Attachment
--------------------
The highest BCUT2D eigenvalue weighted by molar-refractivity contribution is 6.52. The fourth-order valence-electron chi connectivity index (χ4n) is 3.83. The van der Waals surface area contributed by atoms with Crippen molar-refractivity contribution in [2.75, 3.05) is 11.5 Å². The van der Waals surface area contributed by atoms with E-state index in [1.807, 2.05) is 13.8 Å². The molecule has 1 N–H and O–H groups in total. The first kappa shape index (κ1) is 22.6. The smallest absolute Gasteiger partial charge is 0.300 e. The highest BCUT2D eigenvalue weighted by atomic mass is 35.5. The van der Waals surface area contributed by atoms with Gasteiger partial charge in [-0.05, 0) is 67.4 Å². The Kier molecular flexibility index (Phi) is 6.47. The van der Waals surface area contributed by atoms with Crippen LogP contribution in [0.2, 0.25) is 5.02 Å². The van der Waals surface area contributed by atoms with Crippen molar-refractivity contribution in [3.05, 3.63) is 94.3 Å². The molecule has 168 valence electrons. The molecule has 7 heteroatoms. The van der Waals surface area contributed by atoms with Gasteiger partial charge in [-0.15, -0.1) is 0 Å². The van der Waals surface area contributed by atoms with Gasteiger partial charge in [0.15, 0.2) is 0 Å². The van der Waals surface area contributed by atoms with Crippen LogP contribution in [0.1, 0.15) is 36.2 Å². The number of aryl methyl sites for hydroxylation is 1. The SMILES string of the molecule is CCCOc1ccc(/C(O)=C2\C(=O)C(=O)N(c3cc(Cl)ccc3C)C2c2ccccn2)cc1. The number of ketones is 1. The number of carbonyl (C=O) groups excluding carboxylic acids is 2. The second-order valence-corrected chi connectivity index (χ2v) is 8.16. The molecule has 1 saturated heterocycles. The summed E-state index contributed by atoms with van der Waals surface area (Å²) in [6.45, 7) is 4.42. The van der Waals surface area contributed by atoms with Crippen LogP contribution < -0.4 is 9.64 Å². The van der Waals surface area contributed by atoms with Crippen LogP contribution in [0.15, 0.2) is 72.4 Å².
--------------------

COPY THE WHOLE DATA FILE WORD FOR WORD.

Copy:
The highest BCUT2D eigenvalue weighted by molar-refractivity contribution is 6.52. The fourth-order valence-electron chi connectivity index (χ4n) is 3.83. The van der Waals surface area contributed by atoms with Crippen molar-refractivity contribution in [2.75, 3.05) is 11.5 Å². The van der Waals surface area contributed by atoms with E-state index in [1.807, 2.05) is 13.8 Å². The molecule has 1 N–H and O–H groups in total. The first kappa shape index (κ1) is 22.6. The smallest absolute Gasteiger partial charge is 0.300 e. The highest BCUT2D eigenvalue weighted by atomic mass is 35.5. The van der Waals surface area contributed by atoms with Gasteiger partial charge in [-0.05, 0) is 67.4 Å². The Kier molecular flexibility index (Phi) is 6.47. The van der Waals surface area contributed by atoms with Crippen LogP contribution in [0.2, 0.25) is 5.02 Å². The van der Waals surface area contributed by atoms with Crippen molar-refractivity contribution in [3.05, 3.63) is 94.3 Å². The molecule has 168 valence electrons. The molecule has 7 heteroatoms. The van der Waals surface area contributed by atoms with Gasteiger partial charge in [-0.15, -0.1) is 0 Å². The van der Waals surface area contributed by atoms with Gasteiger partial charge in [0.15, 0.2) is 0 Å². The van der Waals surface area contributed by atoms with Crippen LogP contribution in [0.1, 0.15) is 36.2 Å². The number of aryl methyl sites for hydroxylation is 1. The SMILES string of the molecule is CCCOc1ccc(/C(O)=C2\C(=O)C(=O)N(c3cc(Cl)ccc3C)C2c2ccccn2)cc1. The number of ketones is 1. The number of carbonyl (C=O) groups excluding carboxylic acids is 2. The second-order valence-corrected chi connectivity index (χ2v) is 8.16. The molecule has 1 saturated heterocycles. The summed E-state index contributed by atoms with van der Waals surface area (Å²) in [6.45, 7) is 4.42. The van der Waals surface area contributed by atoms with Crippen LogP contribution < -0.4 is 9.64 Å². The van der Waals surface area contributed by atoms with Crippen LogP contribution in [0.15, 0.2) is 72.4 Å².